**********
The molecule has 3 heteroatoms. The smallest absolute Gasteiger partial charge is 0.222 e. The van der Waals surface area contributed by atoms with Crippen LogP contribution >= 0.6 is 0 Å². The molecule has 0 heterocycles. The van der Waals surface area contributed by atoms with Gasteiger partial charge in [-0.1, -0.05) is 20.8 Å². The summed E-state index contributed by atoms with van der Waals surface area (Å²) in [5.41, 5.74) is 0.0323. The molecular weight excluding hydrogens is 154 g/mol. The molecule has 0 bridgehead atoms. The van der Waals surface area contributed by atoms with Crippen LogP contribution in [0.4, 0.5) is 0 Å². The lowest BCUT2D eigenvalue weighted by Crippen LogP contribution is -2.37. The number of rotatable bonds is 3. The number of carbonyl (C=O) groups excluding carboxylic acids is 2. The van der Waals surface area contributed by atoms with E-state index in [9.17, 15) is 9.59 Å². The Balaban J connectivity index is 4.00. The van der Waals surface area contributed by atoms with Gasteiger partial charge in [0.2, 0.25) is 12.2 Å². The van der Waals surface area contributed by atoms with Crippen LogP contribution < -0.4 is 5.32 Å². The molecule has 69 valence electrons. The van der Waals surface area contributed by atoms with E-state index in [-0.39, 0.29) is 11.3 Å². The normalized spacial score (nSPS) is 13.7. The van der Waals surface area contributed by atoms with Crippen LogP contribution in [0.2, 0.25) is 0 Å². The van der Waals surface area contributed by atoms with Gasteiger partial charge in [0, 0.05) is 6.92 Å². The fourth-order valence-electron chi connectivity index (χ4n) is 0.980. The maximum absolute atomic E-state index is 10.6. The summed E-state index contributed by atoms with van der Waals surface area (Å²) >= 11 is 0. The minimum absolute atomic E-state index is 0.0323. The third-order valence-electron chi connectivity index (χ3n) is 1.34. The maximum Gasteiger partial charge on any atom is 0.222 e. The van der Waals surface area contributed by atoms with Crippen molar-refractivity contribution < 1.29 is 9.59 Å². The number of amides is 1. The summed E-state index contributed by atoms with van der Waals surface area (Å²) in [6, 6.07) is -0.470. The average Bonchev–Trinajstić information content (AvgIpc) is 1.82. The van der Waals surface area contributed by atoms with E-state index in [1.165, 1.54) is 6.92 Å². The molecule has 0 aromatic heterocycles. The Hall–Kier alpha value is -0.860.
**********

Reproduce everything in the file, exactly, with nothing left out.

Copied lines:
The molecule has 3 heteroatoms. The smallest absolute Gasteiger partial charge is 0.222 e. The van der Waals surface area contributed by atoms with Crippen LogP contribution >= 0.6 is 0 Å². The molecule has 0 heterocycles. The van der Waals surface area contributed by atoms with Gasteiger partial charge in [-0.1, -0.05) is 20.8 Å². The summed E-state index contributed by atoms with van der Waals surface area (Å²) in [5.41, 5.74) is 0.0323. The molecular weight excluding hydrogens is 154 g/mol. The molecule has 0 bridgehead atoms. The van der Waals surface area contributed by atoms with Crippen LogP contribution in [0.4, 0.5) is 0 Å². The lowest BCUT2D eigenvalue weighted by Crippen LogP contribution is -2.37. The number of rotatable bonds is 3. The number of carbonyl (C=O) groups excluding carboxylic acids is 2. The van der Waals surface area contributed by atoms with E-state index in [9.17, 15) is 9.59 Å². The Balaban J connectivity index is 4.00. The van der Waals surface area contributed by atoms with Gasteiger partial charge in [0.2, 0.25) is 12.2 Å². The van der Waals surface area contributed by atoms with Crippen LogP contribution < -0.4 is 5.32 Å². The molecule has 69 valence electrons. The van der Waals surface area contributed by atoms with E-state index in [-0.39, 0.29) is 11.3 Å². The normalized spacial score (nSPS) is 13.7. The van der Waals surface area contributed by atoms with Crippen LogP contribution in [0.2, 0.25) is 0 Å². The van der Waals surface area contributed by atoms with Gasteiger partial charge in [0, 0.05) is 6.92 Å². The fourth-order valence-electron chi connectivity index (χ4n) is 0.980. The maximum absolute atomic E-state index is 10.6. The summed E-state index contributed by atoms with van der Waals surface area (Å²) >= 11 is 0. The minimum absolute atomic E-state index is 0.0323. The third-order valence-electron chi connectivity index (χ3n) is 1.34. The maximum Gasteiger partial charge on any atom is 0.222 e. The van der Waals surface area contributed by atoms with Crippen molar-refractivity contribution < 1.29 is 9.59 Å². The number of amides is 1. The summed E-state index contributed by atoms with van der Waals surface area (Å²) in [6, 6.07) is -0.470. The average Bonchev–Trinajstić information content (AvgIpc) is 1.82. The van der Waals surface area contributed by atoms with E-state index in [1.165, 1.54) is 6.92 Å². The molecule has 0 aromatic heterocycles. The Hall–Kier alpha value is -0.860.